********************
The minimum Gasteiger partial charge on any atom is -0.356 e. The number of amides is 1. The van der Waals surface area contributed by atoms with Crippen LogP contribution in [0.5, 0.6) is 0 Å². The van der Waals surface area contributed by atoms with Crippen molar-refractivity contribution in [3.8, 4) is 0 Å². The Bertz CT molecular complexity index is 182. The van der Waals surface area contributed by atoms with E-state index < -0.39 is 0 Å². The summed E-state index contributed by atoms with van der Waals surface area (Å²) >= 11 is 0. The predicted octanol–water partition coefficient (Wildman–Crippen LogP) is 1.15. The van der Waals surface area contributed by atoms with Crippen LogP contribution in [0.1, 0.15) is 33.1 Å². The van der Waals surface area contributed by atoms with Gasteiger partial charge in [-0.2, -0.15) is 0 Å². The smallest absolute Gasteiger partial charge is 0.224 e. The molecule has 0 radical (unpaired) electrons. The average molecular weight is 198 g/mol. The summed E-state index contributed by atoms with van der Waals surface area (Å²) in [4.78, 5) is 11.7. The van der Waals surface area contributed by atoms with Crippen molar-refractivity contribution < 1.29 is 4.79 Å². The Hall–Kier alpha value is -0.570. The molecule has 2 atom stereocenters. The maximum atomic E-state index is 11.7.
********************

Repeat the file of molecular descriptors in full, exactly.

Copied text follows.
The minimum Gasteiger partial charge on any atom is -0.356 e. The number of amides is 1. The van der Waals surface area contributed by atoms with Crippen LogP contribution in [0.5, 0.6) is 0 Å². The van der Waals surface area contributed by atoms with Crippen molar-refractivity contribution in [3.8, 4) is 0 Å². The Bertz CT molecular complexity index is 182. The van der Waals surface area contributed by atoms with E-state index < -0.39 is 0 Å². The summed E-state index contributed by atoms with van der Waals surface area (Å²) >= 11 is 0. The predicted octanol–water partition coefficient (Wildman–Crippen LogP) is 1.15. The van der Waals surface area contributed by atoms with Crippen LogP contribution in [0.1, 0.15) is 33.1 Å². The van der Waals surface area contributed by atoms with Gasteiger partial charge in [-0.2, -0.15) is 0 Å². The smallest absolute Gasteiger partial charge is 0.224 e. The molecule has 0 radical (unpaired) electrons. The average molecular weight is 198 g/mol. The summed E-state index contributed by atoms with van der Waals surface area (Å²) in [4.78, 5) is 11.7. The van der Waals surface area contributed by atoms with Crippen molar-refractivity contribution < 1.29 is 4.79 Å². The Hall–Kier alpha value is -0.570. The molecule has 2 atom stereocenters. The maximum atomic E-state index is 11.7.